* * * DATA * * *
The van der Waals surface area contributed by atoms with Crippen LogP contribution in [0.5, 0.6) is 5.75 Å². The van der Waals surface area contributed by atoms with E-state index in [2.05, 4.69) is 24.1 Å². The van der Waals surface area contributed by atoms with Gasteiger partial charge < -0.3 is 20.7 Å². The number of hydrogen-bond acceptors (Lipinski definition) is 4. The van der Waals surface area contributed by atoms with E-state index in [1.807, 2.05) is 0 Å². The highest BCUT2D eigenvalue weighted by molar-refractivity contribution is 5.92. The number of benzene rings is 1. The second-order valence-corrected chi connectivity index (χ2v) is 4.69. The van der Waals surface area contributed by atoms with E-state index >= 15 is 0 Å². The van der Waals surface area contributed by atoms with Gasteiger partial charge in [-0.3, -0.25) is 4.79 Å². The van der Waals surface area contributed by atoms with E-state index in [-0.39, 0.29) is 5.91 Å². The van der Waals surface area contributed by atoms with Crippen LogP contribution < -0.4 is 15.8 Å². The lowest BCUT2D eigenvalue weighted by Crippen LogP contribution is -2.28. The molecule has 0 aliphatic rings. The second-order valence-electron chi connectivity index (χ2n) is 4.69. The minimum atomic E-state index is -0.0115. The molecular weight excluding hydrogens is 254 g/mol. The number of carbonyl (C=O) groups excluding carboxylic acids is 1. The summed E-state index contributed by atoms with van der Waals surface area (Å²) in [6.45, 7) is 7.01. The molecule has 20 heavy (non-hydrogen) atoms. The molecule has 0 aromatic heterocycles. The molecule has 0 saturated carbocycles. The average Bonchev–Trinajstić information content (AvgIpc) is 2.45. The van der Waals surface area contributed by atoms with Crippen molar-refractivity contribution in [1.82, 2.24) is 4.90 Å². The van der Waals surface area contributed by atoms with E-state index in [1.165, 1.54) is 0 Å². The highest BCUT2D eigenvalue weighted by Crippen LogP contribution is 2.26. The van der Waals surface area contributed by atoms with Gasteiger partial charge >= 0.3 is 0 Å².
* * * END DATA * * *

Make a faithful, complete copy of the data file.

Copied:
The van der Waals surface area contributed by atoms with Crippen LogP contribution in [0.5, 0.6) is 5.75 Å². The van der Waals surface area contributed by atoms with E-state index in [2.05, 4.69) is 24.1 Å². The van der Waals surface area contributed by atoms with Gasteiger partial charge < -0.3 is 20.7 Å². The number of hydrogen-bond acceptors (Lipinski definition) is 4. The van der Waals surface area contributed by atoms with E-state index in [1.807, 2.05) is 0 Å². The highest BCUT2D eigenvalue weighted by molar-refractivity contribution is 5.92. The number of benzene rings is 1. The second-order valence-corrected chi connectivity index (χ2v) is 4.69. The van der Waals surface area contributed by atoms with E-state index >= 15 is 0 Å². The van der Waals surface area contributed by atoms with Gasteiger partial charge in [-0.3, -0.25) is 4.79 Å². The van der Waals surface area contributed by atoms with E-state index in [-0.39, 0.29) is 5.91 Å². The van der Waals surface area contributed by atoms with Crippen LogP contribution < -0.4 is 15.8 Å². The lowest BCUT2D eigenvalue weighted by Crippen LogP contribution is -2.28. The molecule has 0 aliphatic rings. The second-order valence-electron chi connectivity index (χ2n) is 4.69. The minimum atomic E-state index is -0.0115. The molecular weight excluding hydrogens is 254 g/mol. The number of carbonyl (C=O) groups excluding carboxylic acids is 1. The summed E-state index contributed by atoms with van der Waals surface area (Å²) in [6.45, 7) is 7.01. The molecule has 20 heavy (non-hydrogen) atoms. The molecule has 0 aromatic heterocycles. The molecule has 0 saturated carbocycles. The average Bonchev–Trinajstić information content (AvgIpc) is 2.45. The van der Waals surface area contributed by atoms with Crippen molar-refractivity contribution in [1.82, 2.24) is 4.90 Å². The van der Waals surface area contributed by atoms with E-state index in [1.165, 1.54) is 0 Å². The highest BCUT2D eigenvalue weighted by Crippen LogP contribution is 2.26. The van der Waals surface area contributed by atoms with Gasteiger partial charge >= 0.3 is 0 Å².